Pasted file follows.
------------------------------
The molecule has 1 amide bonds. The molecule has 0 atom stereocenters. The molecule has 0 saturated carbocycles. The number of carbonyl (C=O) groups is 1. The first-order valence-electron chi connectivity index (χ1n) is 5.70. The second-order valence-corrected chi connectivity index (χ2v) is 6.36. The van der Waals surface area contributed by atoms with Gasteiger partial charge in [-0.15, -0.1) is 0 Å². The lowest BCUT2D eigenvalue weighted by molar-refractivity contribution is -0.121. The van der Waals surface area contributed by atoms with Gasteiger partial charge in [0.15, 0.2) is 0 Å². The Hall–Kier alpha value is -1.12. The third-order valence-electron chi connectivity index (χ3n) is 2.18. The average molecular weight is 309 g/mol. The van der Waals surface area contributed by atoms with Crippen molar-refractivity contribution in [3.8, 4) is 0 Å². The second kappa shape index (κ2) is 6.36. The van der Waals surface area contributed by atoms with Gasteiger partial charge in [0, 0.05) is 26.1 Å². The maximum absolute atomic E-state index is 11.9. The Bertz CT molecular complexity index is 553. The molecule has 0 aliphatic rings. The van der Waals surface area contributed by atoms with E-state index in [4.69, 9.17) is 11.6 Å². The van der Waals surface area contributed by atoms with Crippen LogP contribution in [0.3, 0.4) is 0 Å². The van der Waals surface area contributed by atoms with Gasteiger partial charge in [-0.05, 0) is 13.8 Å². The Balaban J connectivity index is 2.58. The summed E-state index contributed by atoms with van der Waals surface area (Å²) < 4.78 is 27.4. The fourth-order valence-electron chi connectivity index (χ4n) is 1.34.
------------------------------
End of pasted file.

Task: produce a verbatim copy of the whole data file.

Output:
The molecule has 1 amide bonds. The molecule has 0 atom stereocenters. The molecule has 0 saturated carbocycles. The number of carbonyl (C=O) groups is 1. The first-order valence-electron chi connectivity index (χ1n) is 5.70. The second-order valence-corrected chi connectivity index (χ2v) is 6.36. The van der Waals surface area contributed by atoms with Gasteiger partial charge in [-0.15, -0.1) is 0 Å². The lowest BCUT2D eigenvalue weighted by molar-refractivity contribution is -0.121. The van der Waals surface area contributed by atoms with Gasteiger partial charge in [0.15, 0.2) is 0 Å². The Hall–Kier alpha value is -1.12. The third-order valence-electron chi connectivity index (χ3n) is 2.18. The average molecular weight is 309 g/mol. The van der Waals surface area contributed by atoms with Crippen molar-refractivity contribution in [3.8, 4) is 0 Å². The second kappa shape index (κ2) is 6.36. The van der Waals surface area contributed by atoms with Gasteiger partial charge in [0, 0.05) is 26.1 Å². The maximum absolute atomic E-state index is 11.9. The Bertz CT molecular complexity index is 553. The molecule has 0 aliphatic rings. The van der Waals surface area contributed by atoms with E-state index in [4.69, 9.17) is 11.6 Å². The van der Waals surface area contributed by atoms with Crippen LogP contribution in [0.3, 0.4) is 0 Å². The van der Waals surface area contributed by atoms with Gasteiger partial charge in [-0.05, 0) is 13.8 Å². The Balaban J connectivity index is 2.58. The summed E-state index contributed by atoms with van der Waals surface area (Å²) < 4.78 is 27.4. The fourth-order valence-electron chi connectivity index (χ4n) is 1.34.